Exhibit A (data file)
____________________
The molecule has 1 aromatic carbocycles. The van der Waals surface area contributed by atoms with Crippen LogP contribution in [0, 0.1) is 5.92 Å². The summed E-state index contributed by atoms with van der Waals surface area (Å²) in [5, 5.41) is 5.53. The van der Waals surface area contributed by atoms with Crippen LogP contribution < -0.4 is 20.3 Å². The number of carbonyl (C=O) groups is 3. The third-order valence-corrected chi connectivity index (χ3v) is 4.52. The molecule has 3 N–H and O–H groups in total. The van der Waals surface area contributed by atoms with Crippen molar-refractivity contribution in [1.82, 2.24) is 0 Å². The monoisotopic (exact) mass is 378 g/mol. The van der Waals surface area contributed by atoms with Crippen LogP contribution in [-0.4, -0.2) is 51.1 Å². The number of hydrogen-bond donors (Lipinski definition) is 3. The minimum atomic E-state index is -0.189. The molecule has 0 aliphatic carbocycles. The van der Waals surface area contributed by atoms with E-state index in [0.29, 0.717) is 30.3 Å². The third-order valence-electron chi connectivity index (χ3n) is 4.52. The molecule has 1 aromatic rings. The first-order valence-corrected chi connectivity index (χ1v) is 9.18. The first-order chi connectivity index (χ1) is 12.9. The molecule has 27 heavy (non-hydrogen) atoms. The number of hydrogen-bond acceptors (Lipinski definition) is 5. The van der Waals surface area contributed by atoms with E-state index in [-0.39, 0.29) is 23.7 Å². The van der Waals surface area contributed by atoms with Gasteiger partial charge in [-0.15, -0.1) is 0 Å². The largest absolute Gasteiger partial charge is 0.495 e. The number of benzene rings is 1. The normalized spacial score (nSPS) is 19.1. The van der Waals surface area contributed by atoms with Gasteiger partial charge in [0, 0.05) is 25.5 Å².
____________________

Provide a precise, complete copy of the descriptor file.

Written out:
The molecule has 1 aromatic carbocycles. The van der Waals surface area contributed by atoms with Crippen LogP contribution in [0, 0.1) is 5.92 Å². The summed E-state index contributed by atoms with van der Waals surface area (Å²) in [5, 5.41) is 5.53. The van der Waals surface area contributed by atoms with Crippen LogP contribution < -0.4 is 20.3 Å². The number of carbonyl (C=O) groups is 3. The third-order valence-corrected chi connectivity index (χ3v) is 4.52. The molecule has 3 N–H and O–H groups in total. The van der Waals surface area contributed by atoms with Crippen molar-refractivity contribution in [1.82, 2.24) is 0 Å². The monoisotopic (exact) mass is 378 g/mol. The van der Waals surface area contributed by atoms with Crippen LogP contribution in [-0.4, -0.2) is 51.1 Å². The number of hydrogen-bond donors (Lipinski definition) is 3. The minimum atomic E-state index is -0.189. The molecule has 0 aliphatic carbocycles. The van der Waals surface area contributed by atoms with E-state index in [0.29, 0.717) is 30.3 Å². The third-order valence-electron chi connectivity index (χ3n) is 4.52. The molecule has 1 aromatic rings. The first-order valence-corrected chi connectivity index (χ1v) is 9.18. The first-order chi connectivity index (χ1) is 12.9. The molecule has 27 heavy (non-hydrogen) atoms. The number of hydrogen-bond acceptors (Lipinski definition) is 5. The van der Waals surface area contributed by atoms with E-state index in [-0.39, 0.29) is 23.7 Å². The van der Waals surface area contributed by atoms with Gasteiger partial charge in [-0.15, -0.1) is 0 Å². The largest absolute Gasteiger partial charge is 0.495 e. The number of benzene rings is 1. The normalized spacial score (nSPS) is 19.1. The van der Waals surface area contributed by atoms with Gasteiger partial charge in [0, 0.05) is 25.5 Å².